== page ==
Pellet stoves and wood stoves need to be cleaned on a regular basis, this includes the venting too. When it comes to maintenance and cleaning of wood and pellet stoves, some folks do it better than others and some folks do it more often than others. It’s a good idea to pick one day, somewhere in the middle of the heating season to do an inspection and cleaning of the venting use don your wood or pellet stove.
I like to use the Super Bowl weekend as my routine weekend for this inspection of my own stove because the event happens every year and I know that I’m going to be home. This Sunday morning here’s what I’ll be doing to both my pellet stove and the wood stove out in the studio.
Here’s what I do. I Allow the wood stove to cool down and become room temperature the day before. The next morning I’ll clean out the stove. For the pellet stove, I turn it off and let it go to room temperature the morning of the cleaning. Before I get into cleaning the vent on either stove, I’m going to completely clean out the stove. For my wood stove, I remove the baffle to gain access into the chimney. It’s a good idea to have your vacuum running the stove during this process. Once the baffle is out, I can send my chimney brush up through the top of the stove and brush out the entire chimney, going back and forth with the brush is 2-3 foot increments until the brush gets to the top. I then retract the brush and all of the rods and reassemble the baffle and bricks win the stove. Using a mirror and a flashlight, I’ll give a visual inspection. If you are one of those folks who likes to get on the roof (and I’m not), you can place your vacuum in the stove and do all of the sweeping from the top too. You can finish up with a visual inspection by shining down a flashlight.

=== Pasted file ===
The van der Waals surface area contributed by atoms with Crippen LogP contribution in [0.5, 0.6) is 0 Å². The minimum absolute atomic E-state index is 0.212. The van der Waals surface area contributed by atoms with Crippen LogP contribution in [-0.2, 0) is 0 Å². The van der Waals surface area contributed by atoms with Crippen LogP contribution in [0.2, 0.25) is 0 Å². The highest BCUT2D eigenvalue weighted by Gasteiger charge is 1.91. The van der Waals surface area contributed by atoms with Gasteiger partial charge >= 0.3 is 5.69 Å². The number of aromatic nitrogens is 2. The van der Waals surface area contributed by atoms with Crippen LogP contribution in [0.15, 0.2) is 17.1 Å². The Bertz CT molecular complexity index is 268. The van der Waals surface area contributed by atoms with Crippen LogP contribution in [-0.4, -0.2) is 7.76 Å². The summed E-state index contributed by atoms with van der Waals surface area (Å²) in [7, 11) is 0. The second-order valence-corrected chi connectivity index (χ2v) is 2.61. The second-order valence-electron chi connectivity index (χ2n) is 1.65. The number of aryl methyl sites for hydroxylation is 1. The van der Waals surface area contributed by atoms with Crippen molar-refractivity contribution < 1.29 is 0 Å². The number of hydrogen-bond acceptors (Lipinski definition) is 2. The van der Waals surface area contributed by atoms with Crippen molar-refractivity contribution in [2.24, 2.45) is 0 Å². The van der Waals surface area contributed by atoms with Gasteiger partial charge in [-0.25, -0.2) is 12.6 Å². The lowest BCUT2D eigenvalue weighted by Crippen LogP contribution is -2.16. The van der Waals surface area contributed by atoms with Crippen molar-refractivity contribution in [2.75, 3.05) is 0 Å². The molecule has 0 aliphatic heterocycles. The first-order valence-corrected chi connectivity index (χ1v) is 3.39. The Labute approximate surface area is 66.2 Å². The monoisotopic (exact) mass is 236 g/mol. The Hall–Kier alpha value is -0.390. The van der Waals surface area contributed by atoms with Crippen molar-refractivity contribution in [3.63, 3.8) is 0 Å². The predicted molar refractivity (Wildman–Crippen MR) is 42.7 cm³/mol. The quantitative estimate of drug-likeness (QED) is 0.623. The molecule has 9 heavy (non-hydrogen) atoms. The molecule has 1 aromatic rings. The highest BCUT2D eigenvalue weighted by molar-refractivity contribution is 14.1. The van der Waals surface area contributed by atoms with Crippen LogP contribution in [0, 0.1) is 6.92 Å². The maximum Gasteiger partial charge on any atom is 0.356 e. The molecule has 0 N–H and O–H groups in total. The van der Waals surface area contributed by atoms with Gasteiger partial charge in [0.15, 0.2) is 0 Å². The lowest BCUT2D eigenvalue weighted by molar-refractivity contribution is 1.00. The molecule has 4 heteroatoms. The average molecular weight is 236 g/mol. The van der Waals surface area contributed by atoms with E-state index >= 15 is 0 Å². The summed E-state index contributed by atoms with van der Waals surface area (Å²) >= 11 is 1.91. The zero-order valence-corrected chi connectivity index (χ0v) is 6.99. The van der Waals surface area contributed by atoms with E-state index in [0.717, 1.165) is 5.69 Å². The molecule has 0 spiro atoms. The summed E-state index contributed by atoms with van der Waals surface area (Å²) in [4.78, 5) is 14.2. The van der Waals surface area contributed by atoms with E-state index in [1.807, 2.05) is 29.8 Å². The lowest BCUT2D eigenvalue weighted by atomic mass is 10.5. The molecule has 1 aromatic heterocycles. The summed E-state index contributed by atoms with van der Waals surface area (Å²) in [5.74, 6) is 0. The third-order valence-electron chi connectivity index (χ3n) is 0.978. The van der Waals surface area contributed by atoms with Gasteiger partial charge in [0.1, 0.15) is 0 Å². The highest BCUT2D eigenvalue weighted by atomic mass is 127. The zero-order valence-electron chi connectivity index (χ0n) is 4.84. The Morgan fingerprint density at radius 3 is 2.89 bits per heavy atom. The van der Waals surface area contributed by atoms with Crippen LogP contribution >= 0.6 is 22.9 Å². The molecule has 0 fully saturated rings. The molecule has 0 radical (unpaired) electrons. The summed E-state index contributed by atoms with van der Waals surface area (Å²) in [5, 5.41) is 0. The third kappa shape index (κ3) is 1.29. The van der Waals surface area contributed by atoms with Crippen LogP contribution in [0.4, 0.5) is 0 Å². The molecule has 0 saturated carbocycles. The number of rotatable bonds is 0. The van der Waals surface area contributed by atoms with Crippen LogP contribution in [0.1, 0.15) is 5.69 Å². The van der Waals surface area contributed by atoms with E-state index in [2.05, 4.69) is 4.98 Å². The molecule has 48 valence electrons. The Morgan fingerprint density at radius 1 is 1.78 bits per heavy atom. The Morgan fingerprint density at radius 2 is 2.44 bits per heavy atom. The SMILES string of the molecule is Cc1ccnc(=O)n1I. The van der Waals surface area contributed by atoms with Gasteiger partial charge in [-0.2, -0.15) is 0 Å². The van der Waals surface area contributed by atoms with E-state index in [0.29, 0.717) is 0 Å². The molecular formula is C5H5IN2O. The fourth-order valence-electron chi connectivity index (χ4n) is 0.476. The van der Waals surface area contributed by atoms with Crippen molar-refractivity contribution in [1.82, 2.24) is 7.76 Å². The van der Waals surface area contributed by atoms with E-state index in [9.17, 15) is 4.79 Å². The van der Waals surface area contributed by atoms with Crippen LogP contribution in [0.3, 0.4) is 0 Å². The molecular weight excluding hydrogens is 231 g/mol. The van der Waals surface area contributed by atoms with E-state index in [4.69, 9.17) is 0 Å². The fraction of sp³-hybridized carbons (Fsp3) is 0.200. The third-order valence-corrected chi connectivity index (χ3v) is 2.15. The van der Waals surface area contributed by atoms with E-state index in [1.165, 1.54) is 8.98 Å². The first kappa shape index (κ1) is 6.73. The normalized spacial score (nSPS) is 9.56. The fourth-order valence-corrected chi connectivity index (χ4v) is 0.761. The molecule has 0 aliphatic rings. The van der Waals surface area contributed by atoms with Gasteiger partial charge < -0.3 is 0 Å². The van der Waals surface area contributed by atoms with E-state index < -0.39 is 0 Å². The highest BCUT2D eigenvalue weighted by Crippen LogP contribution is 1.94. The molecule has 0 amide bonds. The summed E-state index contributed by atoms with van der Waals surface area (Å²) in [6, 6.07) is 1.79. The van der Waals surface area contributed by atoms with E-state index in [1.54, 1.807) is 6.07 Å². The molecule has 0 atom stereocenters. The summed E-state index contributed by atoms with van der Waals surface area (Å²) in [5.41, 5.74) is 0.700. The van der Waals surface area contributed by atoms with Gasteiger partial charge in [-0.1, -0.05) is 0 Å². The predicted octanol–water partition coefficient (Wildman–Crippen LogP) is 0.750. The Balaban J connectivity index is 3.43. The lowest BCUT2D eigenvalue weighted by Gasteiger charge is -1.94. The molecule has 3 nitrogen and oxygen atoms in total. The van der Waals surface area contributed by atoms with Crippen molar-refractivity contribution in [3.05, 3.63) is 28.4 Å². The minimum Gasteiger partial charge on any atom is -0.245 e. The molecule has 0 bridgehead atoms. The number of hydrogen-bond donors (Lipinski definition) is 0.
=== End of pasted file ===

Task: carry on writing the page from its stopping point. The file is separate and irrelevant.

My chimney setup is all vertical on the wood stove, so inspecting it kind of easy. If you have any horizontal sections of pipe, as I do with the pellet stove, a bit more work is involved. All vertical sections of stove pipe or pellet venting should have a clean-out cap at the bottom. When you have horizontal sections if you do not have clean-out access…such a T mounted sideways, the venting needs to be taken apart so that you can get a visual inspection. What we are going for here is a clean pipe and a visual inspection to make sure it’s clean.
This process takes about 30 minutes on each stove when you go from the bottom to the top, maybe an hour if you actually climb around on the roof. If while you are doing the cleaning you find any creosote in the chimney, some scraping with a metal wire chimney brush may be needed or a professional may need to be called if whatever you are trying to remove is beyond your ability.
If you have a stainless liner in your system, do not use a metal wire brush to clean out the vent. It will get stuck.